Girard Gazette (6 April 1905, page 5 column 3 "Local and Personal."):

Uncle Peyton Bristow, for many years a resident of this neighborhood and known to all the older people, and whose letters from Nebraska to the Gazette, were so eagerly read by all those who knew him, is no more on the field of action. He died last week at his home, near Curtis, Neb., aged 93 years. The deceased was a Kentuckian by birth, but after attaining manhood came to Illinois, settling in the timber west of us, where he resided until he had reached the age of almost three score and ten, when he moved to Nebraska, where he has since resided. He had been entirely blind for the past three years, and so feeble that he could not help himself, no doubt death was a welcome visitor to him. His children here have the sympathy of our people in this hour of sorrow.

Girard Gazette (13 April 1905, page 1 column 3):

From Curtis Nebraska

Curtis, Neb., April 4th, 1905.

Mr. Editor:--

It falls upon me to inform the friends of F. P. Bristow or Uncle Pate as he is better known through the columns of your paper of his death which occurred March 27th, 1905, at 10 p. m. Age 92 years.

As it is well known that he has been blind for three years and very feeble, and death has been almost daily expected. His son Ed noticed Saturday that he was growing worse and would not leave the house. We wired for his son and step son, Rev. J. J. Bristow and R. A. Covey, but they did not get here until he was dead. He sat in his chair until an hour before he died he called for his supper and ate hearty, more so than usual. He died an hour later without a struggle.

The funeral was preached at the house Wednesday at 2:00 p. m. and he was buried at Curtis cemetery. Mother Bristow is very feeble and was not able to attend the funeral.

Thos. J. Headley.


The subject of this sketch Francis Payton Bristow was born in Shelbyville Ky. on Feb. 13, 1813 and died March 27th, 1905 being 92 years 1 month and 14 days. In 1842 he was united in marriage with Miss Mary Jane Jones of his native town, to this union child was born a boy, she only lived 18 months and the baby died soon after its mother. In 1847 he was merried the sec[?] [fold] of Nashville Tenn. and by th[?] union 7 children were born all boys 3 died in infancy the other 4 living to be men one H. C. died in August 1897 the other three are still living J. J. of Edgar Neb. F. P. and J. W. of Girard Ill. In 1859 his second wife died leaving him with 4 small children. again married Sarah A[?] Covey and to them 6 children was born 2 girls and 4 boys. One girl Sarah Lee died when 5 years of age. The rest all lived to be grown. In 1902 Evert [sic] died leaving 4 to mourn with the mother the loss of father.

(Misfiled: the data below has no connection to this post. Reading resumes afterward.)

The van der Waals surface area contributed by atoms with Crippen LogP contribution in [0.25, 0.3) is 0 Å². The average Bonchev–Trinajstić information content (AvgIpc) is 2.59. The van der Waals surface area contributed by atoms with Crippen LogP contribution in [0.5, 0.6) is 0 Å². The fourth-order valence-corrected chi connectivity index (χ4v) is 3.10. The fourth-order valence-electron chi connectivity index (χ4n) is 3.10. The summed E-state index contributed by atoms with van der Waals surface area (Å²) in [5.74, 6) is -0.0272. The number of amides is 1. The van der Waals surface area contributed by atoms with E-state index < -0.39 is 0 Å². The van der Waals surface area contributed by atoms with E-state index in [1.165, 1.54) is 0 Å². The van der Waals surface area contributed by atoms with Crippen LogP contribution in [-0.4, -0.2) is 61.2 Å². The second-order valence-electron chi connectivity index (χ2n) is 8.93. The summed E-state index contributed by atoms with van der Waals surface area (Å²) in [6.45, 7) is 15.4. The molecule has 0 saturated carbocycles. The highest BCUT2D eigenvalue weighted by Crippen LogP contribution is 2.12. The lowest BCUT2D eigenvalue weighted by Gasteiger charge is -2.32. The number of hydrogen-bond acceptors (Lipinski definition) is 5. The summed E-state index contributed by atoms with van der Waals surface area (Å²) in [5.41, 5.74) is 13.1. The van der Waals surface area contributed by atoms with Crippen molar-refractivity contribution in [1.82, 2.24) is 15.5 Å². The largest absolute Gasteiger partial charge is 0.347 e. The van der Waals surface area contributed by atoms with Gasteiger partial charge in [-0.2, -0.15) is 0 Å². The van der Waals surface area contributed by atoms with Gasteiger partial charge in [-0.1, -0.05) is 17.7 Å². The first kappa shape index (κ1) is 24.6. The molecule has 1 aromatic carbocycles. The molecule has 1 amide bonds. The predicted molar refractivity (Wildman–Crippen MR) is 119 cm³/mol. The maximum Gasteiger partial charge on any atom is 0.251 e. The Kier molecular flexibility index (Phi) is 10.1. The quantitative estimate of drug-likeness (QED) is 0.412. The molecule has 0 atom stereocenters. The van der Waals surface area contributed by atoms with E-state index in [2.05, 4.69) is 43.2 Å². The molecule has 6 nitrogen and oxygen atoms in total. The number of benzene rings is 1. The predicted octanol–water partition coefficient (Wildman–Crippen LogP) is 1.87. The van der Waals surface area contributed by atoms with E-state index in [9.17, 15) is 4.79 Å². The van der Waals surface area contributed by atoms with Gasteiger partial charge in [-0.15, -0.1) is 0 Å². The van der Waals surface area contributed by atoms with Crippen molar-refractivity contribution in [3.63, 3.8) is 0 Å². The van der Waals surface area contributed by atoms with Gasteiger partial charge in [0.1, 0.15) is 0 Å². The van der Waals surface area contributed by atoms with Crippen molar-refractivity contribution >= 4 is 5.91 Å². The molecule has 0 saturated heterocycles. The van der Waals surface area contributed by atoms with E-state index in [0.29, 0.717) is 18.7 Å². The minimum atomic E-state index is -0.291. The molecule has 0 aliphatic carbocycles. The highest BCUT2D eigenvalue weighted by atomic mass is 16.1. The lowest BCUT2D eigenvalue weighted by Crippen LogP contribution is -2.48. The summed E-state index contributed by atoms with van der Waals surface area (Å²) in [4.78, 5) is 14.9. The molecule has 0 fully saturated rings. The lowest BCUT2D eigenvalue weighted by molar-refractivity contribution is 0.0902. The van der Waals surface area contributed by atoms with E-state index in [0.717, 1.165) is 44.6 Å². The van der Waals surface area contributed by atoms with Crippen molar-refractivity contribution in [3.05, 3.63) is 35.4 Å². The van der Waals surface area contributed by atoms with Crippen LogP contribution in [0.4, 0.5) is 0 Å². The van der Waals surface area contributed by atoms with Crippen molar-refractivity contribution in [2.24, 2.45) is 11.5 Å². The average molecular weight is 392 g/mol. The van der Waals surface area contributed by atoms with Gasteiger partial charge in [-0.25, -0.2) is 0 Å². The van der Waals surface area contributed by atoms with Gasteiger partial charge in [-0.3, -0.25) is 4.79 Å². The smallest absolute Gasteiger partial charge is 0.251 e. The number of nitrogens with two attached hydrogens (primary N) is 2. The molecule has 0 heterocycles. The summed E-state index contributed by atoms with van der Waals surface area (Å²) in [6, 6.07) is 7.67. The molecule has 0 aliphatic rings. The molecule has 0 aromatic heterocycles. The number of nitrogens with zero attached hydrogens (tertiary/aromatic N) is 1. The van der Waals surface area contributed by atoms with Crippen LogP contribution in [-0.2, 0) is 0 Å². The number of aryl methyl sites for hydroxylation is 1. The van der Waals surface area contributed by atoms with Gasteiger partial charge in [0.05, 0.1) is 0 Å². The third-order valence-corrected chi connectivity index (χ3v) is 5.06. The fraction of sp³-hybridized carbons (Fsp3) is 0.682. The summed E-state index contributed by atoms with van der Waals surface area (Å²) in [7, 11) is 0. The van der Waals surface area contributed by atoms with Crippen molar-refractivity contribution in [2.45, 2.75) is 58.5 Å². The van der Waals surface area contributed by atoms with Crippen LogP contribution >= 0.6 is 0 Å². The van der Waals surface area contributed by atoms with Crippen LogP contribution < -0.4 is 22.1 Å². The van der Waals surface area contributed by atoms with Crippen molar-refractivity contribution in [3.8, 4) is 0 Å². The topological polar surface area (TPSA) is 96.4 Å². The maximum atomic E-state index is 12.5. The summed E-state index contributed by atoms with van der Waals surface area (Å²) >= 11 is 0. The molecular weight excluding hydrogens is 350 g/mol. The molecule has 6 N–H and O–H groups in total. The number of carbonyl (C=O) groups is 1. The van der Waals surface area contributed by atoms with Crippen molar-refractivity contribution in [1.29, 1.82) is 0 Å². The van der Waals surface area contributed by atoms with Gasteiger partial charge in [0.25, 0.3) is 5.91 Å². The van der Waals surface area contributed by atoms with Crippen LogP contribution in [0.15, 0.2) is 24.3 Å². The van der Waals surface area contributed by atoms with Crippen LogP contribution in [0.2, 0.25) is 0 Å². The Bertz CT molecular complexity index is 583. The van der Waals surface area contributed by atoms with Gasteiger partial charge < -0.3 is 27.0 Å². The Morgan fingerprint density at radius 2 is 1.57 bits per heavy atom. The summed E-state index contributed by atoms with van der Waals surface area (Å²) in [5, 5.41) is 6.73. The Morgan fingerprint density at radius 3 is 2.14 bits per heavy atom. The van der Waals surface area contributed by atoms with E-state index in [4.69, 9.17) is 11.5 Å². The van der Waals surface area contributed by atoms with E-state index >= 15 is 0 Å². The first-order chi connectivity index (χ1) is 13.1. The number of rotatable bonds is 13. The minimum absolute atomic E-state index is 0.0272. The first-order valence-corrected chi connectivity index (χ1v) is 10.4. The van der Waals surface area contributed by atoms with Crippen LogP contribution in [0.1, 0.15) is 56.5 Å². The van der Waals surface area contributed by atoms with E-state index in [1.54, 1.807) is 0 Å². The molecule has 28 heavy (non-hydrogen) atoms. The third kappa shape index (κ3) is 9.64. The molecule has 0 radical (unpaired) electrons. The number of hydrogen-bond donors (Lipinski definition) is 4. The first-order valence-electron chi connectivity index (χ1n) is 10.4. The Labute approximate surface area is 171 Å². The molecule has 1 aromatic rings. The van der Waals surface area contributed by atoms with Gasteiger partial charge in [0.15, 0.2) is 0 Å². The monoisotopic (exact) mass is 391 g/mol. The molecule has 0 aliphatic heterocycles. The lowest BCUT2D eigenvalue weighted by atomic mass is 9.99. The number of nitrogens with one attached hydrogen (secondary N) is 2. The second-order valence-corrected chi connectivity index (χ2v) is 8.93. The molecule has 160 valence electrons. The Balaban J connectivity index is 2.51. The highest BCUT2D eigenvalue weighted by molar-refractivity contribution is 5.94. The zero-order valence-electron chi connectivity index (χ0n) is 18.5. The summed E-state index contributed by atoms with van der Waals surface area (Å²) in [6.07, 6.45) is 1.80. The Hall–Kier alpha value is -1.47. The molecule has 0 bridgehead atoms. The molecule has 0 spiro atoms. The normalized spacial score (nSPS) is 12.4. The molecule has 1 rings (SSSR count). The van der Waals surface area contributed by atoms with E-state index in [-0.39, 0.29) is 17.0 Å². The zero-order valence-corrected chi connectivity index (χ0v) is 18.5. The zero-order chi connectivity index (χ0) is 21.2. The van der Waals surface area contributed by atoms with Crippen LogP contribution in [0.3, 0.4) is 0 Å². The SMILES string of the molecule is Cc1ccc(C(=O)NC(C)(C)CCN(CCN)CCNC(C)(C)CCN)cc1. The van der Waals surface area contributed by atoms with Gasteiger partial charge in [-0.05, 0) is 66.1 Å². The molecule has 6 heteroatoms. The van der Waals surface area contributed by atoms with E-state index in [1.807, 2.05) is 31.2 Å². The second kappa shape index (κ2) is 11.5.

They are, E. E. and C. C. also Mrs. J. J. Wiseman of Curtis, and Orvil of Washington.

Besides these there were four children born to Mrs. Covey by her first marriage who were raised by them. Mrs. T. J. Headley and J. M. Covey of Curtis and Robert Andrew of Orleans, Neb. also W. F. Covey of Franklin, Ill. By their marriage were born 18 children, 55 grandchildren and 7 great grandchildren.

In 1851 Mr. Bristow removed from his native state, Kentucky to Illinois, and in 1890 with his last set of children and his companion he came to Nebraska and has since resided near Curtis.

He was a stout, robust active man and lived an active life until three years ago he lost his eyesight and from then until the time of his death he was totally blind and helpless but was carefully and patiently taken care of by his companion who, although feeble herself, took the best of care of him until death took him from earth and his eyes were opened in another world, while his companion was left to mourn and suffer a little while and then to be taken to her reward, may God keep and bless her in her weakness and loneliness.

The above was written by Rev. J. J. Bristow and was read at the funeral by the minister.

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